I have begun with MARY DUNCAN (1895-1903) since, unlike many Lost Women, she has not been totally forgotten. In the long run, she has been more fortunate than many in that she was the leading woman in two films widely considered masterpieces today, though neither was “successful” upon release. In Borzage’s The River and Murnau’s City Girl, she played a more sophisticated and experienced partner to Charles Farrell than Janet Gaynor had. Her expression of a mature, womanly sexuality in The River was unprecedented, even in Borzage, and hard to match to this day. She was the Vamp in Murnau’s lost Four Devils and played one more lead in a Rashomon-type courtroom drama called Thru Different Eyes. For the remainder of her short career (16 films, from 1927 to 1933), she was back to the second or third female, ending with a strong performance in a small part in Morning Glory as a stage actress displaced by Katharine Hepburn. She can surely be forgiven for choosing this time to retire and marry, but Hollywood cannot be forgiven for not giving a remarkably talented women more opportunities such as she had received from Borzage and Murnau.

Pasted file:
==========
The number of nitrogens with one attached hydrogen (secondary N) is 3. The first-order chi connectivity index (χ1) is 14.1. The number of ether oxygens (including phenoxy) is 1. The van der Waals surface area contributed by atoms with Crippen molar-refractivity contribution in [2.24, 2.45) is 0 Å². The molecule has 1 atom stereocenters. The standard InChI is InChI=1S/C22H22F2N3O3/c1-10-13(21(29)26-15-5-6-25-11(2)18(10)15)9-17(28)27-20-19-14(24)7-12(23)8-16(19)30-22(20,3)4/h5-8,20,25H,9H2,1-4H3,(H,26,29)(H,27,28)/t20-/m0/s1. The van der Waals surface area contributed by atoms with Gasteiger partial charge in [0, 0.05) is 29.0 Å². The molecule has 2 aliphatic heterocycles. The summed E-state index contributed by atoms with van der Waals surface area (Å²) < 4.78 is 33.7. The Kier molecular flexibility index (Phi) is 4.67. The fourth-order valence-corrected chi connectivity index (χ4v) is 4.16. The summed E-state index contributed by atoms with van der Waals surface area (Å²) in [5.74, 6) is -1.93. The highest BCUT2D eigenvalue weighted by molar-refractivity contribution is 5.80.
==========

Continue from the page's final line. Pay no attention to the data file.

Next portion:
Is it possible for a performer to be Lost, though she appeared in over 80 films, working with many major directors including Sternberg, Ford, Clair, Cukor, Wyler, Siodmak, Tourneur, and Preminger? Well, sad to say, yes it is. THERESA HARRIS (1906-1985) was a beautiful, talented African-American woman who was occasionally allowed to show a fine sense of humor. In most of the movies she made between 1929 and 1958, she played a maid (Hattie McDaniel: “Better to play a maid than to be one.”), in many she was unbilled, and frequently her part was a bit. In a handful of films, however, she was given more to do than usual, making the usual waste of her screen presence and natural manner of acting regrettable, to say the least. In Baby Face, she was Stanwyck’s friend and companion. She taught Ginger Rogers how to enjoy life in Professional Sweetheart. Buck Benny Rides Again gave her the opportunity to sing and dance with Eddie “Rochester” Anderson (another actor who was capable of playing a wider range of parts than his times permitted). Rene Clair cast her as Dietrich’s maid in The Flame of New Orleans, but filled out her part with scenes of banter with Marlene and with Clarence Muse, a prime candidate for Lost Men of Hollywood. Jacques Tourneur gave her significant roles in I Walked with a Zombie and Out of the Past. That’s pretty much it for being able to see what Theresa Harris could do. More often than not, she’s there, and then she’s gone. She invested her money wisely and was able to live comfortably after she retired and married when in her early fifties.